Growing Grapes

Growing your own grapes can be a rewarding and delicious experience. Whether you are thinking about a table or wine variety, there are some important factors to consider, such as choosing the right variety for your area. This is a page about growing grapes.


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Planning Tips:

With over 100 varieties available, the secret to growing grapes is to choose a problem resistant variety suited to your climate and soil. The classic wine grapes from Europe, for example, prefer sunny, dry summers and are hardy to zone 6, although they will grow as far south as zone 9. American grapes tolerate cold winters and humid summers. They are hardy to zones 4-7.
Certain varieties are also bred to thrive in the humid climate of the southeast (zones 7-10). Most grapes are self-pollinating, but check with your supplier to find out which ones are best. You can expect as much as 10 to 20 pounds of grapes per vine after 4 to 5 years of growth and smaller yields as soon as 2 years after planting.

Site Preparation:

Choose a site that has exposure to full sun and well-drained soil with an acidic pH (5.0 to 6.0). Avoid areas where frost and standing water can be problematic or where wild grapes are growing nearby. Prepare the site by working plenty of organic matter into the soil. Because different varieties have different growing habits, it's best to erect the appropriate trellises or wire supports on the site before planting. One popular method is to make a fence by driving sturdy wood or metal poles into the ground at 8 foot intervals and connect them with galvanized wire spaced at 3 foot and 6 foot heights.


Root stock should be planted in the early spring or mid-fall. Space European, American and hybrid grapes 8 feet apart with 8 feet between rows. Dig holes deep and wide enough to accommodate the root systems and fill up the hole with replacement dirt mixed with a little bit of peat moss and compost. Finish with a good watering. The area around the vine should be kept free of weeds and grass during the early stages of growth.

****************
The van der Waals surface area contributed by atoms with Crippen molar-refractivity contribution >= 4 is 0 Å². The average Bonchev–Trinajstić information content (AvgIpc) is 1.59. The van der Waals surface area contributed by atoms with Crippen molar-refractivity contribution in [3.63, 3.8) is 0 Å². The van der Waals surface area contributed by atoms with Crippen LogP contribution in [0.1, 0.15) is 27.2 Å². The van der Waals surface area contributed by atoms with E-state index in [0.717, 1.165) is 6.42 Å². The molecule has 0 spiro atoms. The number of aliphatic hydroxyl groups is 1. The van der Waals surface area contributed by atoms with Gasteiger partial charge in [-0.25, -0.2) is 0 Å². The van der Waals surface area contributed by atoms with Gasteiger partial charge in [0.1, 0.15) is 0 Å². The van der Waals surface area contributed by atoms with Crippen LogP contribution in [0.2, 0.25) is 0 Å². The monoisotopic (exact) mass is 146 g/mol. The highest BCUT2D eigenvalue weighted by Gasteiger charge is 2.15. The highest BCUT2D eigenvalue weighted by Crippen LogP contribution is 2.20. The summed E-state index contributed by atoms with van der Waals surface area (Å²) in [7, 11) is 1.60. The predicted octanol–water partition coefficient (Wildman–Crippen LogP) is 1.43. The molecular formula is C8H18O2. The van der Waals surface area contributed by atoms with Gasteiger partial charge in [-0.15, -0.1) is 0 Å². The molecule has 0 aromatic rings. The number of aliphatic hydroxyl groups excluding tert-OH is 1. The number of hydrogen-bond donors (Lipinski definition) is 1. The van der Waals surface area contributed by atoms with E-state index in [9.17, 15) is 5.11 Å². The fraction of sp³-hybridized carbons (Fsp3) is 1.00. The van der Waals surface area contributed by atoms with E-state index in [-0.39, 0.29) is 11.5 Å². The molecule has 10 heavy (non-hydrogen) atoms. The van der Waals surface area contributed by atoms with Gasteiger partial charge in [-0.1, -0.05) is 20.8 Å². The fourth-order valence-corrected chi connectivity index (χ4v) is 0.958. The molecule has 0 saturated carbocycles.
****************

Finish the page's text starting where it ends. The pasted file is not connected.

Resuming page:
Care & Maintenance:

Young grape vines need to be trained (pruned) to establish a physical structure that will eventually support the weight of their grapes. There are a number of ways to do this, and the best method for your cultivars depends on their particular growing habits. Consult with your supplier for specific details. Grapes need less nitrogen than other fruit trees and should not be fertilized unless your soil is poor and foliage is exhibiting nutrient deficiency.

Harvesting & Storage:

Harvest grapes when they are fully ripe-they will not continue to ripen on the vine. Grape's sugar content rises as much as 20% as they ripen, so a taste-test is the best way to tell if they are fully ripe. American and European grapes can be harvested by cutting the fruit off in whole bunches. Other varieties should be spot-picked every few days because they ripen unevenly. Grapes can be stored in you refrigerator for two months or more depending on the variety.
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For the past several years we didn't get to enjoy our Scuppernong grapes, except the ones we found as they were beginning to get ripe. Starting in August, before the grapes were fully ripe, the raccoons came at night and had a family reunion in our grapevine. They didn't even clean up after themselves. The next day, the ground was covered with split open grape hulls. Each day I searched for some grapes to eat and also picked up the grape hulls and any grapes that had fallen and kept the ground clean. Before the grapes got ripe they were all gone.

This year, I outsmarted the raccoons by using my old rubber snake and several pieces of black rubber hose that look like snakes. Each day, I picked up any fallen grapes and moved the snake and hoses to different locations. Only one or two grape hulls on the ground that looked like they had been eaten by animals. Keeping the ground clean kept the gnats and ants away as well.